Support our mission
A jersey purchased for $15 at a store outside Camp Casey in South Korea is displayed in front of the NFLshop.com Web page advertising the jersey from the same manufacturer for $284.99. However, given differences between the jersey and the one pictured on the Web page — including the NFL logo on the neckline and the length of the sleeves — the one purchased appears to be a knockoff. Mitchell & Ness patches have apparently been affixed to a Reebok-style jersey.

A jersey purchased for $15 at a store outside Camp Casey in South Korea is displayed in front of the NFLshop.com Web page advertising the jersey from the same manufacturer for $284.99. However, given differences between the jersey and the one pictured on the Web page — including the NFL logo on the neckline and the length of the sleeves — the one purchased appears to be a knockoff. Mitchell & Ness patches have apparently been affixed to a Reebok-style jersey. (Jon Rabiroff / S&S)

DONGDUCHEON, South Korea — U.S. troops who buy Korean-made counterfeit professional sports jerseys on the cheap and send them home for resale are in effect acting as middlemen in the illegal international distribution of the goods, authorities here say.

U.S. personnel are buying up jerseys bearing the names of players from the National Football League, National Basketball Association and Major League Baseball, and shipping or bringing the fakes home to the U.S. where they can be resold for upwards of 10 times their South Korean price, Gyeonggi Provincial Police said.

The problem has gotten so bad, police said, that the U.S. Embassy has gotten involved and is pressuring South Korean authorities to crack down on the counterfeit-jersey industry.

Three South Koreans were arrested recently for selling the knockoffs at a shopping mall near Camp Casey, and more than 4,000 jerseys were confiscated with an estimated market value of close to $500,000, police said.

An unnamed Gyeonggi Provincial Police official was quoted in the Kyeongin Daily newspaper as saying the "U.S. Embassy has requested us to stop fake-item sales, informing that some (U.S. Forces Korea) soldiers are buying this imitation clothing at one-tenth of the price of the original items and selling them at expensive prices in their home country.

"That’s the reason for the sudden crackdown on fake-clothing sales."

Embassy spokesman Aaron Tarver said he did not know where police got that information but said embassy officials could not comment further on the issue.

A senior investigator with the Gyeonggi Provincial Police, who spoke to Stars and Stripes but declined to give his name, said the investigation into the production and distribution of counterfeit jerseys was launched at the request of U.S. Embassy officials.

The investigation continues and police hope to eventually shut down the factory or factories responsible for manufacturing the fake jerseys, he said.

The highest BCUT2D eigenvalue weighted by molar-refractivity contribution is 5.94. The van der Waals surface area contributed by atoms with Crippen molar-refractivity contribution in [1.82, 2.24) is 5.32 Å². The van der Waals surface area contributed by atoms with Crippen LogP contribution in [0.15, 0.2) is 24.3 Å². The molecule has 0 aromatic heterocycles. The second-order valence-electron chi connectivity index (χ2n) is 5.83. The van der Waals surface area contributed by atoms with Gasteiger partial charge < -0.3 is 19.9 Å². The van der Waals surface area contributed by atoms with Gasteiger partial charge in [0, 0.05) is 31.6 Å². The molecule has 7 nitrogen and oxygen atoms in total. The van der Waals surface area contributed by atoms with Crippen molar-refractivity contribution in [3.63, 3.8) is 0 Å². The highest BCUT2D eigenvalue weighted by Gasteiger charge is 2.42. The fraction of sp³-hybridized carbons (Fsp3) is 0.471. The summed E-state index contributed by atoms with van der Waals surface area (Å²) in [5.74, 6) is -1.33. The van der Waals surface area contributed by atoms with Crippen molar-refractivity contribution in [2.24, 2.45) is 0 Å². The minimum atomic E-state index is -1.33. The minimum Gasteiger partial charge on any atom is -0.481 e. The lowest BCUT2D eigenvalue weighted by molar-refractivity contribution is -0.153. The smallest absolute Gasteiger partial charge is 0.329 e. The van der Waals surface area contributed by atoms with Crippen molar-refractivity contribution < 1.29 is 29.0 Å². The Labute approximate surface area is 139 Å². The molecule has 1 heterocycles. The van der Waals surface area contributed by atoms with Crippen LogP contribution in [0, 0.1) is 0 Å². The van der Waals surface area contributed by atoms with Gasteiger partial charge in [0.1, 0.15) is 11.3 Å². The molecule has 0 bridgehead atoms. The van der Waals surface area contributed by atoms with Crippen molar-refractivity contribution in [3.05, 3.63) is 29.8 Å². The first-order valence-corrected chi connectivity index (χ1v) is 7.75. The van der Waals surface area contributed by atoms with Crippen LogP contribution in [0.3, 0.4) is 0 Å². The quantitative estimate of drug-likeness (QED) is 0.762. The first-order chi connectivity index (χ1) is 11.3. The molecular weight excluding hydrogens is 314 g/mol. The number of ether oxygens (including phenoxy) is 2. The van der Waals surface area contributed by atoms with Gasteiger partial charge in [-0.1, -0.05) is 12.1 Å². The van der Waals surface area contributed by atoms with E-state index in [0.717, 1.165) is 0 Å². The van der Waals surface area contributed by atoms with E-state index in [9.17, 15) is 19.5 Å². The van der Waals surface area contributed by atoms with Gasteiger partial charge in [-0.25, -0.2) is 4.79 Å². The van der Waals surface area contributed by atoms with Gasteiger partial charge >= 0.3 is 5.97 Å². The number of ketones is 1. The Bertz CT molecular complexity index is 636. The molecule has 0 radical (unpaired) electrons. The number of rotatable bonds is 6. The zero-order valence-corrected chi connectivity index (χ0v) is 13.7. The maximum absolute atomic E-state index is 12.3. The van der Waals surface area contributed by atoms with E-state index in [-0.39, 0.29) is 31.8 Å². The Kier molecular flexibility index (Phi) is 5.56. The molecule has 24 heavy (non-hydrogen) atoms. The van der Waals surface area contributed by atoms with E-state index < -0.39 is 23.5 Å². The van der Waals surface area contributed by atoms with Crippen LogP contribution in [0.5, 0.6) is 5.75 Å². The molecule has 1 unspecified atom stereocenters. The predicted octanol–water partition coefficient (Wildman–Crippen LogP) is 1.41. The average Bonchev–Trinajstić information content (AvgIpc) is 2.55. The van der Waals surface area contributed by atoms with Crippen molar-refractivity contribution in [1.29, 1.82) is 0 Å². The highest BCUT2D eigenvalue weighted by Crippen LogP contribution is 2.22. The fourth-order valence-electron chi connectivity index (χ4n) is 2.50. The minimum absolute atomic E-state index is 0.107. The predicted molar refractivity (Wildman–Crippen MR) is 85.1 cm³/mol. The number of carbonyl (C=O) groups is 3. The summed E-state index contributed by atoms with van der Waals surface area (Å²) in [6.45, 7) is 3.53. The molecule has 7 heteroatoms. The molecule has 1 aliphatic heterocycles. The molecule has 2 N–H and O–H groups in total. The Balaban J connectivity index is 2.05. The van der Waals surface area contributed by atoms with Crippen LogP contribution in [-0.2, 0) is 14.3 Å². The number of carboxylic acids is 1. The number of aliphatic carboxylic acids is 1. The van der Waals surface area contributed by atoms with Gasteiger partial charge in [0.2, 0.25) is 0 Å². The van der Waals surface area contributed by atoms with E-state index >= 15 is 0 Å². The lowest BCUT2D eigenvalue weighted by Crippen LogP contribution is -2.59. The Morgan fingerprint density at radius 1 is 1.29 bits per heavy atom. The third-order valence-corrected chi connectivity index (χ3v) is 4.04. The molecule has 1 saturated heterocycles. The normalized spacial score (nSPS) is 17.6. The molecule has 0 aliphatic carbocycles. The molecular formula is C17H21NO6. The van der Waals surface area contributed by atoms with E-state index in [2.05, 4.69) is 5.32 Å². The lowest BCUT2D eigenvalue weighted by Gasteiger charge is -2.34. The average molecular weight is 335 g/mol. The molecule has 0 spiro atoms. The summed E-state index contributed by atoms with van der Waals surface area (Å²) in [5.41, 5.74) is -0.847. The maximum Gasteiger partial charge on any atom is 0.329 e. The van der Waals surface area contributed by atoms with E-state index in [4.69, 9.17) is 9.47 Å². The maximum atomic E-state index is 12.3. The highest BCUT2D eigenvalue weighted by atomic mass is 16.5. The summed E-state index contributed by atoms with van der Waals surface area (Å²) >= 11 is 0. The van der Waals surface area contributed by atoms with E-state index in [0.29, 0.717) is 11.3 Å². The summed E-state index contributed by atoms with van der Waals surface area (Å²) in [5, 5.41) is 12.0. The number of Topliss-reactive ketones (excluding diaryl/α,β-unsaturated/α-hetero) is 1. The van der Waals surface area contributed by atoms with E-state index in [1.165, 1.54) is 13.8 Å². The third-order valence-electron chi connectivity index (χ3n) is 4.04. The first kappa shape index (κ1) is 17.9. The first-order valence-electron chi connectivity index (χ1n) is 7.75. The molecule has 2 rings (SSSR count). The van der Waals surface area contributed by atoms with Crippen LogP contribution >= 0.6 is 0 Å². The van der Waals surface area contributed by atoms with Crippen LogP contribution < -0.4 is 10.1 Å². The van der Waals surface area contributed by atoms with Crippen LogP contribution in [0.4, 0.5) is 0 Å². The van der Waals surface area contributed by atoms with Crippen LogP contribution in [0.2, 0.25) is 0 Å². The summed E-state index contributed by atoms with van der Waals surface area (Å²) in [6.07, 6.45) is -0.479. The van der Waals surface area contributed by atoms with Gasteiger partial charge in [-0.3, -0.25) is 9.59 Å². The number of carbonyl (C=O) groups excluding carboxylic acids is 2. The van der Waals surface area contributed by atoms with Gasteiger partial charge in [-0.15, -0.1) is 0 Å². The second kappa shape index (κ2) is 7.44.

A Stripes check Wednesday found two stores in The Ville, a commercial area near the front gate of Camp Casey, stocked to the rafters with NFL, NBA and MLB "authentic" and "replica" jerseys — which range in price from $50 to $200 on the leagues’ Web sites — all selling for $15 each.

While there are countless Web sites dedicated to the difficult task of telling the difference between authentic name-brand jerseys and knockoffs, Stripes was able to identify at least one apparent fake being sold near Casey — a 1964 Jim Brown Cleveland Browns jersey bearing the label of manufacturer Mitchell & Ness that sells online for $285, but also with several features consistent with a similar jersey produced by Reebok which can be found on NFLshop.com for $125.

The sale of sports merchandise is big business, with annual sales estimated at $4 billion, according to Forbes.com. Likewise, counterfeit sports jerseys have flooded the market in much the same way as have knockoff designer clothes, watches and sunglasses.

While U.S. soldiers were not implicated in the case that brought the arrests outside Camp Casey, the investigator said he had a message for them: "I want to tell them not to buy these fake goods. I think they may not know it is against the law regarding protecting intellectual property rights."

The Jim Brown jersey appeared at first glance to be a high-quality, name-brand item. However, when it was compared to the Mitchell & Ness-manufactured jerseys for sale on both the company and NFL Web sites, it was clear the label and the features on the jersey did not match. The jersey in the store had the NFL logo on the neckline and Brown’s name on the back — two features not found on the Mitchell & Ness jersey for sale on the Web. In addition, the sleeves on the store jersey were shorter than those pictured on the Web.


Stripes in 7



around the web


Sign Up for Daily Headlines

Sign-up to receive a daily email of today’s top military news stories from Stars and Stripes and top news outlets from around the world.

Sign up